Tucked inside the inspector general’s report on former FBI Deputy Director Andrew McCabe was the story of an August 2016 phone call from a high-ranking Justice Department official who Mr. McCabe thought was trying to shut down the FBI’s investigation into the Clinton Foundation while Hillary Clinton was running for president.
The official was “very pissed off” at the FBI, the report says, and demanded to know why the FBI was still pursuing the Clinton Foundation when the Justice Department considered the case dormant.
Former FBI officials said the fact that a call was made is even more stunning than its content.
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James Wedick, who conducted corruption investigations at the bureau, said he never fielded a call from the Justice Department about any of his cases during 35 years there. He said it suggested interference.
“It is bizarre — and that word can’t be used enough — to have the Justice Department call the FBI’s deputy director and try to influence the outcome of an active corruption investigation,” he said. “They can have some input, but they shouldn’t be operationally in control like it appears they were from this call.”
Although the inspector general’s report did not identify the caller, former FBI and Justice Department officials said it was Matthew Axelrod, who was the principal associate deputy attorney general — the title the IG report did use.
Mr. McCabe thought the call was out of bounds.
He told the inspector general that during the Aug. 12, 2016, call the principal associate deputy attorney general expressed concerns about FBI agents taking overt steps in the Clinton Foundation investigation during the presidential campaign.
“According to McCabe, he pushed back, asking ‘are you telling me that I need to shut down a validly predicated investigation?’” the report said. “McCabe told us that the conversation was ‘very dramatic’ and he never had a similar confrontation like the PADAG call with a high-level department official in his entire FBI career.”
In a footnote to the report, the inspector general says the Justice official agreed with the description of the call but objected to seeing that “the Bureau was trying to spin this conversation as some evidence of political interference, which was totally unfair.”
Mr. Axelrod, whom the Federal Register and Justice Department documents at the time identified as the principal associate deputy attorney general and whose LinkedIn page says he held that position from February 2015 through January 2017, didn’t respond to repeated requests last week from The Washington Times for comment.
Ron Hosko, a former assistant director at the FBI, wondered if the call to Mr. McCabe was made because Justice Department officials believed he would be more sympathetic than the FBI’s New York field office, which was overseeing the Clinton Foundation investigation.
As the election approached, questions surrounded Mr. McCabe’s objectivity with regard to the Clinton investigation. His wife, running for a state Senate seat in Virginia in 2015, had accepted a nearly $700,000 donation from an organization linked to Virginia Gov. Terry McAuliffe. A longtime Clinton confidant, Mr. McAuliffe chaired Mrs. Clinton’s 2008 presidential campaign.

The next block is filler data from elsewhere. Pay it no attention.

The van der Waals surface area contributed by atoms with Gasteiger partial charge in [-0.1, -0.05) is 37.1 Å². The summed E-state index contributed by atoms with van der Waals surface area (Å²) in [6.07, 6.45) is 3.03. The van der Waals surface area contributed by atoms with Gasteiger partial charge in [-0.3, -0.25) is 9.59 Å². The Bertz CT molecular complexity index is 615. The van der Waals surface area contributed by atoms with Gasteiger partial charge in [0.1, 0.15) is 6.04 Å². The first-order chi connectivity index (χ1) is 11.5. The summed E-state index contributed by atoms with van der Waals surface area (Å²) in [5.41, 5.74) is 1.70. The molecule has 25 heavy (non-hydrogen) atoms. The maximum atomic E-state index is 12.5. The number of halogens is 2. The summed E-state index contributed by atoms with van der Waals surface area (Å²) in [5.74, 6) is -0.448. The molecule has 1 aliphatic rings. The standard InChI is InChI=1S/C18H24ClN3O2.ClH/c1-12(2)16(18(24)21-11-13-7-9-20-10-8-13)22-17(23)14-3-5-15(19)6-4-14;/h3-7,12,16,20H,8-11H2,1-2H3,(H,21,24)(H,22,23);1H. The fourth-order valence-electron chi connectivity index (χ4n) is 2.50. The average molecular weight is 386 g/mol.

Mr. McCabe recused himself from the Clinton investigation three weeks before Election Day.
“You run the risk of more publicity by going to the field,” Mr. Hosko said. “If I am that agent and I’ve been told to shut down something I’ve been working on, I’m screaming bloody murder.”
Mr. Axelrod quit the Justice Department on Jan. 30, 2017, the same day President Trump fired his boss, Deputy Attorney General Sally Q. Yates, for refusing to defend his travel ban executive order.
He is now a lawyer in the Washington office of British law firm Linklaters LLP.
In a March 2017 interview with The New York Times, Mr. Axelrod said he left the department earlier than he had planned.
“It was always anticipated that we would stay on for only a short period,” he said of himself and Ms. Yates. “For the first week we managed, but the ban was a surprise. As soon as the travel ban was announced there were people being detained and the department was asked to defend the ban.”
Ms. Yates also didn’t respond to multiple requests for comment from The Times.
Those familiar with Justice Department operations said they don’t believe the principal associate deputy attorney general would have made the McCabe call without consulting with his supervisor, which would have been Ms. Yates.
“In my experience these calls are rarely made in a vacuum,” said Bradley Schlozman, who worked as counsel to the PADAG during the Bush administration. “The notion that the principle deputy would have made such a decision and issued a directive without the knowledge and consent of the deputy attorney general is highly unlikely.”
Hans von Spakovsky, a former Justice Department official who is now a legal fellow at the conservative Heritage Foundation, said the proper chain of command for the Justice Department to follow up on an investigation would involve the head of the Criminal Division, not the PADAG, calling the FBI.
“There is no way I would have ever called the FBI on my own unless I raised concerns with my boss or my boss told me to do so,” he said. “I have a hard time believing this guy did this without consulting with Sally Yates unless he was a complete lone ranger and off the reservation.”
The inspector general is examining the way the FBI and Justice Department handled investigations into Mrs. Clinton during the election.
The report on Mr. McCabe was a separate matter, stemming from questions about a media leak he made to try to protect his reputation, the inspector general said.